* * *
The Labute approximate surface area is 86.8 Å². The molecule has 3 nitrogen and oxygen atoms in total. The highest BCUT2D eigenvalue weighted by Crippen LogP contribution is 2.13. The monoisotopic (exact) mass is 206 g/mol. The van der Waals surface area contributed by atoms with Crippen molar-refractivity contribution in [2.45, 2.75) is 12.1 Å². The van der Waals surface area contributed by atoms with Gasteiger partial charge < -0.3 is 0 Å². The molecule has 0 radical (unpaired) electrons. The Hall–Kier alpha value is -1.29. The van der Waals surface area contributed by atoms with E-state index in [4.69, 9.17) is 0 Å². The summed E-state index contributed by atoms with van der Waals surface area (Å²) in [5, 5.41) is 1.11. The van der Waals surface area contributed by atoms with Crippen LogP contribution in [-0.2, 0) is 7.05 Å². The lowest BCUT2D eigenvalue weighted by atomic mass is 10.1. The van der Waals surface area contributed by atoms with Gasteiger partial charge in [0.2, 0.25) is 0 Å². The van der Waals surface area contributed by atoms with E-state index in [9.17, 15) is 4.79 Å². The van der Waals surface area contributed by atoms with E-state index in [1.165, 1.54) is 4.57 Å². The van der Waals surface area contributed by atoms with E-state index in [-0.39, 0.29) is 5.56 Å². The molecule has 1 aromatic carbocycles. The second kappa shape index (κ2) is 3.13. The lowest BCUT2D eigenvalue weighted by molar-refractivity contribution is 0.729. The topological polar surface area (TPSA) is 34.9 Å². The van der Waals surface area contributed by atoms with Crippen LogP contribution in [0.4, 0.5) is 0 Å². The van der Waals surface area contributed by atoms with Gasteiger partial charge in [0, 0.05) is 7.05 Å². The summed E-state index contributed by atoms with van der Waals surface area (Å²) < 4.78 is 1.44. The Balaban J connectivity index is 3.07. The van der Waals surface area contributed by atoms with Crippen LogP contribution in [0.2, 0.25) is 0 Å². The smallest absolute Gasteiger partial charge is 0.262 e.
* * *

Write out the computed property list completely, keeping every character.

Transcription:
The Labute approximate surface area is 86.8 Å². The molecule has 3 nitrogen and oxygen atoms in total. The highest BCUT2D eigenvalue weighted by Crippen LogP contribution is 2.13. The monoisotopic (exact) mass is 206 g/mol. The van der Waals surface area contributed by atoms with Crippen molar-refractivity contribution in [2.45, 2.75) is 12.1 Å². The van der Waals surface area contributed by atoms with Gasteiger partial charge < -0.3 is 0 Å². The molecule has 0 radical (unpaired) electrons. The Hall–Kier alpha value is -1.29. The van der Waals surface area contributed by atoms with E-state index in [4.69, 9.17) is 0 Å². The summed E-state index contributed by atoms with van der Waals surface area (Å²) in [5, 5.41) is 1.11. The van der Waals surface area contributed by atoms with Crippen LogP contribution in [-0.2, 0) is 7.05 Å². The lowest BCUT2D eigenvalue weighted by atomic mass is 10.1. The van der Waals surface area contributed by atoms with Gasteiger partial charge in [0.2, 0.25) is 0 Å². The van der Waals surface area contributed by atoms with E-state index in [9.17, 15) is 4.79 Å². The van der Waals surface area contributed by atoms with E-state index in [1.165, 1.54) is 4.57 Å². The van der Waals surface area contributed by atoms with E-state index in [-0.39, 0.29) is 5.56 Å². The molecule has 1 aromatic carbocycles. The second kappa shape index (κ2) is 3.13. The lowest BCUT2D eigenvalue weighted by molar-refractivity contribution is 0.729. The topological polar surface area (TPSA) is 34.9 Å². The van der Waals surface area contributed by atoms with Crippen LogP contribution in [0.4, 0.5) is 0 Å². The van der Waals surface area contributed by atoms with Gasteiger partial charge in [0, 0.05) is 7.05 Å². The summed E-state index contributed by atoms with van der Waals surface area (Å²) < 4.78 is 1.44. The Balaban J connectivity index is 3.07. The van der Waals surface area contributed by atoms with Crippen LogP contribution in [0.2, 0.25) is 0 Å². The smallest absolute Gasteiger partial charge is 0.262 e.